BANGKOK- Thai police yesterday used tear gas and water cannon to repel thousands of protesters from government buildings for the first time since demonstrations erupted a month ago, as mobs forced Prime Minister Yingluck Shinawatra to make a hasty exit from a police complex.
The government urged people to stay indoors overnight - but stopped short of declaring a curfew - after weekend violence between protesters and pro-government "red shirt" supporters left at least four people dead and scores injured. The red shirts, who had mustered tens of thousands in a Bangkok stadium, called off their rally yesterday morning to avoid further bloodshed.
Yesterday, at least three major shopping centres in downtown Bangkok, as well as shops and the odd petrol station, stayed shut as swelling crowds of abuse-chanting protesters caused fears of renewed political violence, which has not occurred in Thailand since 2010.
Protest leader Suthep Thaugsuban had vowed to seize several ministries as well as the highly symbolic Government House, where the Prime Minister's Office is located, by yesterday.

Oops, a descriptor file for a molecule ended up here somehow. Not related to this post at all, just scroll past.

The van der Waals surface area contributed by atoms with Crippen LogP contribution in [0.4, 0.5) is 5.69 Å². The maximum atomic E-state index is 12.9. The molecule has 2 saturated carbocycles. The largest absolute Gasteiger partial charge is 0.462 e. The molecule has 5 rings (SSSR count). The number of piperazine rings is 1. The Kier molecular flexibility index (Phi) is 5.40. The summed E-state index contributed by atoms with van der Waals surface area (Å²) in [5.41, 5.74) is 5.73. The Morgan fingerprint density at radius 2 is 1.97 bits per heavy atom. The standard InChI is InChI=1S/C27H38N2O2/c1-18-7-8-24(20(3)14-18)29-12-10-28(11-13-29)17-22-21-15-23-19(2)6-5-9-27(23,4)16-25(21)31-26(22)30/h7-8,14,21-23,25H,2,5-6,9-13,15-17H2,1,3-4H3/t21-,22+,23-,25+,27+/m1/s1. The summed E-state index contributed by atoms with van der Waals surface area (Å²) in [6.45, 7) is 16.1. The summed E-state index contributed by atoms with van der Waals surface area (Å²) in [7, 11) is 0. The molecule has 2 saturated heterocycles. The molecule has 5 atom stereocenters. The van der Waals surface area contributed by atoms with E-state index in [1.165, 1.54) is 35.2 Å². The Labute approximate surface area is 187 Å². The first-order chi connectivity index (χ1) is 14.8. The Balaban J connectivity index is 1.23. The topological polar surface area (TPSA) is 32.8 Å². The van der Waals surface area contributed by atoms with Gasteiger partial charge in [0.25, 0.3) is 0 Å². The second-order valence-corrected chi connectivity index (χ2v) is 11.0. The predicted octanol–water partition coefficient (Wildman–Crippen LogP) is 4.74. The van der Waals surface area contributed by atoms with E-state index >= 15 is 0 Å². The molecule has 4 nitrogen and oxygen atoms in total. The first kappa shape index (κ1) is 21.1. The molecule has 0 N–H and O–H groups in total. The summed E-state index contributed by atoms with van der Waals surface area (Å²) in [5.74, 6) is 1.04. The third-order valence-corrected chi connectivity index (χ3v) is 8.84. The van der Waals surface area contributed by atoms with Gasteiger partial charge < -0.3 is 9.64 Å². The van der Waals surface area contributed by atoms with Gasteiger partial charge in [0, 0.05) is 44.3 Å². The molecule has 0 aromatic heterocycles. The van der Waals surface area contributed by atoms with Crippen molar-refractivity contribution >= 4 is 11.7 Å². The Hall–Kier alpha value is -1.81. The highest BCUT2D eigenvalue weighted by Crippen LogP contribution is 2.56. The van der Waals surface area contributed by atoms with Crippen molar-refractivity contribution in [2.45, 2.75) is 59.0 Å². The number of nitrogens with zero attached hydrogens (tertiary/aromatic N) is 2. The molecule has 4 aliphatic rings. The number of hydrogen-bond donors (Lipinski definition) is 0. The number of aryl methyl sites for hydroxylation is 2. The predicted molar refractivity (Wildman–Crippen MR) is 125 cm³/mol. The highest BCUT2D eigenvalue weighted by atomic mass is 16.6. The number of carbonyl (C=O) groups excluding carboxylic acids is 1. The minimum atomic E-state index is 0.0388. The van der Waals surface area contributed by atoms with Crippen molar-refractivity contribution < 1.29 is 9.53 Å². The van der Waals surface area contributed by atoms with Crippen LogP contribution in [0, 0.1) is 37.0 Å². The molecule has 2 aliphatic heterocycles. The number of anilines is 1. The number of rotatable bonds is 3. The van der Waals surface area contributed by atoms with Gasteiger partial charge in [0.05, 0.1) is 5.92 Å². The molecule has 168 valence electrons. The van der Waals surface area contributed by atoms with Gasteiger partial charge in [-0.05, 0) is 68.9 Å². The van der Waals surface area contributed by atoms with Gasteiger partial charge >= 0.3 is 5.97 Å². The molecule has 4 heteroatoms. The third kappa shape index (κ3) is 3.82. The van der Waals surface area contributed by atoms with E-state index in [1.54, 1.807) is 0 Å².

Anti-government mobs marched to at least three free-to- air TV stations in Bangkok, including Thai PBS, an independent broadcaster, reported the Associated Press. The same afternoon, four out of Thailand's six free-to- air channels broadcast the protest leader's speech live.
In his speech, Mr Suthep, a former opposition Democrat lawmaker turned self-styled leader of the movement to overthrow the "Thaksin regime", called on all civil servants and workers of state enterprises to stop work today.
Thaksin Shinawatra, Ms Yingluck's brother, was Thailand's prime minister until he was deposed in a 2006 coup. He is widely seen to control the country from abroad, where he lives to avoid a jail sentence for corruption. The party had pushed for a Bill that would grant Thaksin amnesty, but was forced to retreat when thousands flooded the streets to protest against it.